Featured Series: From emergency shelter to permanent homes, providing safe and decent housing is critical to rebuilding communities torn apart by disaster.
This post was provided by Erin O’Neill, Director of International Programs for Habitat for Humanity Canada, as part of our featured series on Crisis Relief.
In the aftermath of a disaster, access to shelter – along with the other basic human needs of food, water and health care – is essential to survival. What makes providing shelter unique among these needs is the role that a safe and decent home plays in rebuilding communities long after the disaster or crisis itself, as families embark on the long journey to rebuild all they have lost.
Habitat for Humanity builds homes around the world on the simple but profound idea that a safe and decent place to live is the foundation on which all other dreams may be achieved – that when families have a safe and decent place to live, they are empowered to take control of their lives for their long-term happiness and success. This makes housing one of the most critical short- and long-term priorities in the wake of a crisis, and one of the greatest gifts that donors can provide for families in their time of need.
Habitat for Humanity Canada is linked into the global Habitat mission in many ways – through the construction of affordable homes for low-income Canadian families, by assisting Habitat in other countries through the provision of funds and volunteers, and by overseeing international development projects.
A Long-Term Approach to Rebuilding Communities: The Shelter Continuum
Habitat’s role in disaster recovery is not simply about rebuilding physical structures. Rather, it’s about using our area of expertise – housing — to restore social, economic, natural and cultural environments for communities and empowering families to be partners in their own recoveries over time.
Habitat views the rebuilding process as a continuum that we call the “Pathway to Permanence.” This is the general, step-by-step process that families move along from disaster homelessness to a permanent home, a timeframe that can last from a few weeks to many years.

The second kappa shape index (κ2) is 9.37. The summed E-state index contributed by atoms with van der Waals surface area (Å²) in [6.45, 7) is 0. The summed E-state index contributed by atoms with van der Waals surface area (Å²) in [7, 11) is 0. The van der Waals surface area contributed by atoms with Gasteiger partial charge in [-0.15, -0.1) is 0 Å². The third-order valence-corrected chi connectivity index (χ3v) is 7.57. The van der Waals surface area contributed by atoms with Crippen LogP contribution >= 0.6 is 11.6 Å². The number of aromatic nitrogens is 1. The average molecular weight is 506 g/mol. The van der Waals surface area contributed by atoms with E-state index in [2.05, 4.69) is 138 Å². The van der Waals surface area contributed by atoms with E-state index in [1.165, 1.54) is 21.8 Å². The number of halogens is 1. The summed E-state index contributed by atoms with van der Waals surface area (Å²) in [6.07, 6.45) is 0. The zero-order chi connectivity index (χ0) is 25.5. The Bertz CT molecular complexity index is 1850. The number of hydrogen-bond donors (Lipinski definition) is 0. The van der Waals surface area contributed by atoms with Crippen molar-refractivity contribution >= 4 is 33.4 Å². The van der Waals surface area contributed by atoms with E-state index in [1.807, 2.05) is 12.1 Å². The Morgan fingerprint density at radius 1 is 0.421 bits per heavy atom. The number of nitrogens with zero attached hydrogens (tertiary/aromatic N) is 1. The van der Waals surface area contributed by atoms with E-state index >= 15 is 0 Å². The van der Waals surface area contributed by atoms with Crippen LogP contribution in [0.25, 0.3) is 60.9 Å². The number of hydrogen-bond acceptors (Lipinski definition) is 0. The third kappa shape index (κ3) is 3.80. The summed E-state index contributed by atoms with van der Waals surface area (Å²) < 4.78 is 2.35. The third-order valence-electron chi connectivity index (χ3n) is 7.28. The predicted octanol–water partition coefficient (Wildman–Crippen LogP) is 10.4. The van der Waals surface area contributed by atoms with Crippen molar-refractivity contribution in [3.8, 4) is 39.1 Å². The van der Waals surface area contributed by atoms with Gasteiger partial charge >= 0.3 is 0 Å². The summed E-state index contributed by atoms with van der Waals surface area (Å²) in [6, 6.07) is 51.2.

Adjusting to Support Community Needs
Each crisis situation is unique. Habitat may play a range of roles at different stages in disaster recovery – roles that include providing emergency shelter kits, building homes or providing various housing support services.
Over time, Habitat’s programs will adjust to the particular needs of the community we are working in as these communities transition from crisis to relief to development stages of recovery. What is consistent in Habitat’s approach is our long-term approach to supporting communities.
Habitat in Action
Following the earthquake in Haiti, for example, Habitat for Humanity Haiti set a goal to serve 50,000 families over a five-year period. In partnership with Habitat affiliates and donors around the world, this goal was achieved in just three years.
Today, Habitat continues its work in Haiti, including 26 infrastructure programs in the Simon-Pele region of Port-au-Prince, building and repairing roads, adding street lighting, and retrofitting an additional 400 homes. In the process, and thanks to the support of Canadian donors and the department of Foreign Affairs, Trade and Development Canada, we are providing residents with construction skills training to lead help them lead their own recovery efforts.
Habitat also has an active presence in the Philippines, helping those who were displaced from their homes by Typhoon Haiyan in November 2013. Habitat immediately deployed into affected areas to provide 5,000 emergency shelter kits to families who lost their homes, with plans to distribute 30,000 shelter repair kits and 50,000 cleanup kits to affected families. Over the long-term, Habitat will continue to help affected communities with housing solutions, from transitional shelter interventions to permanent home reconstruction.
Habitat for Humanity Canada is a national, non-profit organization working towards a world where everyone has a safe and decent place to live. Learn more on their Charity Profile Page >>
This post was part of CanadaHelps’ series on crisis relief, an exploration of the way our lives are impacted when disaster strikes at home and abroad. Explore more articles in the series here.